These struggles are decisive for the efforts to unionize 50,000 Delta workers, the most profitable airline in the country. Three unions are coordinating efforts. The Teamsters are organizing the aircraft mechanics. The International Association of Machinists (IAM) are organizing baggage handlers, and the AFA-CWA are organizing the flight attendants. Delta pilots, like every other major carrier, are already union. Union organizers, a mix of new and veteran workers, have the daunting task of debunking all the company propaganda while working short-staffed under difficult conditions. These workers point out that the best way to avoid retaliation is to ramp up the organizing and visible support for the union, like wearing pro-union buttons on their uniforms during flights. They are encouraging passengers to help as well.

To avoid unionization, Delta offers concessions. Immediately after the Southwest deal, the company announced 5% raises, and in recent years started offering “boarding pay”, which even union airlines do not offer. While there is undoubtedly a wide range of opinions among Delta flight attendants, pro-union workers think that the new Southwest pay scale would not be enough to convince anti-union workers at Delta to sign a union card. Many of them do think that, instead, if flight attendants got the same offer the pilots did – 40% raises over four years – they could unionize Delta much faster. Decisive victories are the best way to rebuild the labor movement: autoworkers organized with the United Auto Workers (UAW) just won a huge victory organizing Volkswagen in Chattanooga, Tennessee, following a successful strike that won a good contract.

Rather than a race to settle the contracts, the victory at Southwest should embolden the 50,000 flight attendants at American Airlines and United Airlines to continue with strike preparations to win a contract that reverses decades of retreats. A small computer glitch stranded tens of thousands of Southwest passengers last year, highlighting how effective even a short strike could be. The last airline strike was Spirit pilots in 2016, and they won everything they were demanding after just a couple days of strike action. 

This is not to say a strike would be easy. Airlines are vicious, exploitative, union busting giants, and they donate equally huge sums to Republicans and Democrats to make sure the laws benefit them. As railroad workers learned, the Democratic Party, even its left wing around Bernie Sanders and The Squad, are prepared to strike break if Biden’s reputation and the economy are on the line, as they did with the rail strike last year.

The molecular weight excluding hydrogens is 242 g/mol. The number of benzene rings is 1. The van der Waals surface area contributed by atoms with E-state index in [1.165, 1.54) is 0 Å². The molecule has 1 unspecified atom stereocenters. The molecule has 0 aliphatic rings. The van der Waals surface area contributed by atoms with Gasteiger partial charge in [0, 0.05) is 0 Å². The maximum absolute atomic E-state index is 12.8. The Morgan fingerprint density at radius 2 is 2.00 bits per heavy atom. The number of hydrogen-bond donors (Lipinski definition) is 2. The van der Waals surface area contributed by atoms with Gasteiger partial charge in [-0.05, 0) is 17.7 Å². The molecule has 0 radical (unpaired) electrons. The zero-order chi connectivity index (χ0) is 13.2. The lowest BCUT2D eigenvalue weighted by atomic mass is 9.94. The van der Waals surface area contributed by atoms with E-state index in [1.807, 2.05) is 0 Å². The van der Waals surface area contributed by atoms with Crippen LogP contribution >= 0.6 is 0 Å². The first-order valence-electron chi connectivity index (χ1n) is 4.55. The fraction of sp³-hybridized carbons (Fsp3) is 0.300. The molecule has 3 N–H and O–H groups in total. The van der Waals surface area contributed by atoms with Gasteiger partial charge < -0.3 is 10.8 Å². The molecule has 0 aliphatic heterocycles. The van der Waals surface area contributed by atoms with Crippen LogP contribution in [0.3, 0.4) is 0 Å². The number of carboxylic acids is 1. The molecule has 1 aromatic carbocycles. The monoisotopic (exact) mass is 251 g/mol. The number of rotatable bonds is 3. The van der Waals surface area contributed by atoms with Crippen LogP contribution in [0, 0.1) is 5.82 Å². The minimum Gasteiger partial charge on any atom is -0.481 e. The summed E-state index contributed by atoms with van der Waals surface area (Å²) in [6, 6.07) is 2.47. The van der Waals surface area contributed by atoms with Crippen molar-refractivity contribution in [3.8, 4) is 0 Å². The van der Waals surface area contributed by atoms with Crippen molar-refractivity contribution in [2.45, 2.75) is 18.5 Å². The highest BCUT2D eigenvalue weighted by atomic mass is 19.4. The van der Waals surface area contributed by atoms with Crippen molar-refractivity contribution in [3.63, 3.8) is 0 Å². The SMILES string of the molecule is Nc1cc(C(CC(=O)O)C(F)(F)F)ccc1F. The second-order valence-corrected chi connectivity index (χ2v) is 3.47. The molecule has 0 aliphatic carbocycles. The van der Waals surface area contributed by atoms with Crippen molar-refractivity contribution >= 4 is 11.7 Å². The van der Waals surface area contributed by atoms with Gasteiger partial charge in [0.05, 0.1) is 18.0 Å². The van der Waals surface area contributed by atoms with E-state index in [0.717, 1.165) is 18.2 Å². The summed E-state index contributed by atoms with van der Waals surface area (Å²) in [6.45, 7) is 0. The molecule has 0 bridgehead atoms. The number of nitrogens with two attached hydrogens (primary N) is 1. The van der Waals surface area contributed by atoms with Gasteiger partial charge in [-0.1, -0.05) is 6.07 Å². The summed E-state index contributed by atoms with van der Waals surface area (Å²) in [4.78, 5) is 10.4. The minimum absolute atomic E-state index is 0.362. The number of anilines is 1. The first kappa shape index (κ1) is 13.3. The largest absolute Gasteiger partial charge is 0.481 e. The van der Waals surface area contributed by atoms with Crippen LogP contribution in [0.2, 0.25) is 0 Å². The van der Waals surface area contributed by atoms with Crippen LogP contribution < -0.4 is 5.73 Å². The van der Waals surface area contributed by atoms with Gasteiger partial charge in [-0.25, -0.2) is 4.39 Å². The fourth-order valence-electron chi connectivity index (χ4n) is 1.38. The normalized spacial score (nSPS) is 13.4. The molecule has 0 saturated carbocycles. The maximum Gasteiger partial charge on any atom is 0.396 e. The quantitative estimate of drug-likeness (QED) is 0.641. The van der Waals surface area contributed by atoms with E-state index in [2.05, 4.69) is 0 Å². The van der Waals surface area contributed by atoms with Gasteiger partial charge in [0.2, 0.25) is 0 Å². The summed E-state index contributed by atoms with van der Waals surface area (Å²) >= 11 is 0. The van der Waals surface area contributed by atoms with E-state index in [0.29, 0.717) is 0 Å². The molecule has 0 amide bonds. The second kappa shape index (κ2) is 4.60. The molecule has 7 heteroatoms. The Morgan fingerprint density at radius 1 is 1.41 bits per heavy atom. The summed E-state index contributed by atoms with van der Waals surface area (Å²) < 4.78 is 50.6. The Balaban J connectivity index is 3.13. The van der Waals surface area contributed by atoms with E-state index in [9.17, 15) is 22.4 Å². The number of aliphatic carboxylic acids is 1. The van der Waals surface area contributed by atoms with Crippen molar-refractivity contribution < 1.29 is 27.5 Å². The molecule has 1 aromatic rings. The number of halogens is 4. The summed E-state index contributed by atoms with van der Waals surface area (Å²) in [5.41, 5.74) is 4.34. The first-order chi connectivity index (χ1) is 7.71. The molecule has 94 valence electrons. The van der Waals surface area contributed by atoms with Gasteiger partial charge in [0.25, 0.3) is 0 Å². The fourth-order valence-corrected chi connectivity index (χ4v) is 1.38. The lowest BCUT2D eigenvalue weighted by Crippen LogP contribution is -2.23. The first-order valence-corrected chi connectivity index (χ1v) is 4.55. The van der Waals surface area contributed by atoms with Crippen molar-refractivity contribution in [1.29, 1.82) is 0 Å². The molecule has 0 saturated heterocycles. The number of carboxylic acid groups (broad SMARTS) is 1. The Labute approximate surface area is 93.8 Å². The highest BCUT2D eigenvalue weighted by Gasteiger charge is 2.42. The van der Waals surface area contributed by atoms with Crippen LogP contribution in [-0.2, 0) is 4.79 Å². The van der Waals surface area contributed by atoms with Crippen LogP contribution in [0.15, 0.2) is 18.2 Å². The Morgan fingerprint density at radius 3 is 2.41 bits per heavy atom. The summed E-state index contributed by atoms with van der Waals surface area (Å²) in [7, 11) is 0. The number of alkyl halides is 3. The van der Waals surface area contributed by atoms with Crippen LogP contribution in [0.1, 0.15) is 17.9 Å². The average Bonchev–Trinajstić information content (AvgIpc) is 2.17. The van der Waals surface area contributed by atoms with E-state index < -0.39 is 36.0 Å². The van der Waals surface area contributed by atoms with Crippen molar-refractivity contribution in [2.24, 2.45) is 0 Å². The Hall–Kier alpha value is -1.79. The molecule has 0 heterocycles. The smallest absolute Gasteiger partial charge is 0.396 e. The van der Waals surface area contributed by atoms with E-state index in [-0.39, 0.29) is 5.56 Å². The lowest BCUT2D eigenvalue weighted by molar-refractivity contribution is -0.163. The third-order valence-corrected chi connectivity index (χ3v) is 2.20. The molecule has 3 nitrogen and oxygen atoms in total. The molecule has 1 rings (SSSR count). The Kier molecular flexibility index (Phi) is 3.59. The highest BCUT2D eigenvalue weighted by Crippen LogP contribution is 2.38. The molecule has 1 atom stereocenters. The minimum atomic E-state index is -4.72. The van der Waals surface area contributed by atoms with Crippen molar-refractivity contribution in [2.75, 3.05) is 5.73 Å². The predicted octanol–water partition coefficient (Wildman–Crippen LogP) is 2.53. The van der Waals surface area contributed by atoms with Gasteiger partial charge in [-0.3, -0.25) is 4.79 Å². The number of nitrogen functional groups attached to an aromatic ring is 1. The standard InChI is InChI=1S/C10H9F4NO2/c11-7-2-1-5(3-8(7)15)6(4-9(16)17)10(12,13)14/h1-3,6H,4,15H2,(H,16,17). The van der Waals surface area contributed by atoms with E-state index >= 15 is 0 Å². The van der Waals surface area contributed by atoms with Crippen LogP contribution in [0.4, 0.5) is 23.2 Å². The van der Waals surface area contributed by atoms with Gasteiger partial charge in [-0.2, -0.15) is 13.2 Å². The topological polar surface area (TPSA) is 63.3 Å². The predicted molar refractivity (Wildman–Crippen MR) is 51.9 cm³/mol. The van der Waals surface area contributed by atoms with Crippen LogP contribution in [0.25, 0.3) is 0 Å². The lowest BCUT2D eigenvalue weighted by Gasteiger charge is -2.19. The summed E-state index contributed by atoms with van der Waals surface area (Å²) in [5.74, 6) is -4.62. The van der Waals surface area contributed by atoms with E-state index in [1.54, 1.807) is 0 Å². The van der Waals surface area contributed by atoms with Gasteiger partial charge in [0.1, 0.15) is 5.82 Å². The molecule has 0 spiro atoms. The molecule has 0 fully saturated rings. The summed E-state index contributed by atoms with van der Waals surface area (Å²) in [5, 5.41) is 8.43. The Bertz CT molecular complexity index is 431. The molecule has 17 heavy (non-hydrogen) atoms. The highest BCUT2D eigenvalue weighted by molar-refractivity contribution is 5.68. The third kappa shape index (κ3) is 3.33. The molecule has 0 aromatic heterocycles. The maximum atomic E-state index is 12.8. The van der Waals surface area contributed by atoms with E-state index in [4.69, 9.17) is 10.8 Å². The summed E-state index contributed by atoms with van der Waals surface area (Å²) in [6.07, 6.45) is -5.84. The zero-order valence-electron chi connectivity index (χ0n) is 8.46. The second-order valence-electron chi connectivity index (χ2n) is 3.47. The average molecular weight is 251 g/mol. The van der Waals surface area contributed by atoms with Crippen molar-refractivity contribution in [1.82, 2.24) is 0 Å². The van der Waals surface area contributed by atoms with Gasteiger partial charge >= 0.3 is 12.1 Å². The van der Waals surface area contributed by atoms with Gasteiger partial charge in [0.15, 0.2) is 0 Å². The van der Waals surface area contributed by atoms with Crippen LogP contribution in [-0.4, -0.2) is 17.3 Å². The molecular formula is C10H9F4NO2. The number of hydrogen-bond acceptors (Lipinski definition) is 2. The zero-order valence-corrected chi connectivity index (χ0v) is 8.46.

Airline workers can conduct solidarity strikes, a unique perk of the brutally anti-worker Railway Labor Act, but politicians in both parties will do everything in their power to prevent that from happening. Despite pro-union words during elections, this will put both parties firmly on the side of the bosses. This is why airline workers should link up with other unions and the wider working class to build an independent, working class party that fights for the interests of the working class as a whole, and could cut across the divisive “culture wars” the two corporate parties rely on to win elections. A real workers’ party would also talk about taking the airlines out of the hands of greedy CEOs, and putting civilian aviation under the democratic control of airline workers and aircraft engineers. If you take out the overhead of greedy CEOs and investors, travel would be cheaper, more efficient, and safer.

The labor movement needs to go all out to support airline workers’ organizing. These unions must coordinate to win contracts that can turbocharge the Delta organizing effort of 50,000 workers, more than half of whom are in the south. Unionizing all flight attendants under strong contracts would build up even more momentum to organize the unorganized. Along with the breakneck pace of autoworkers in the UAW and efforts to unionize Amazon, including at the KCVG air hub in Northern Kentucky, it could make 2024 a turning point for rebuilding the labor movement.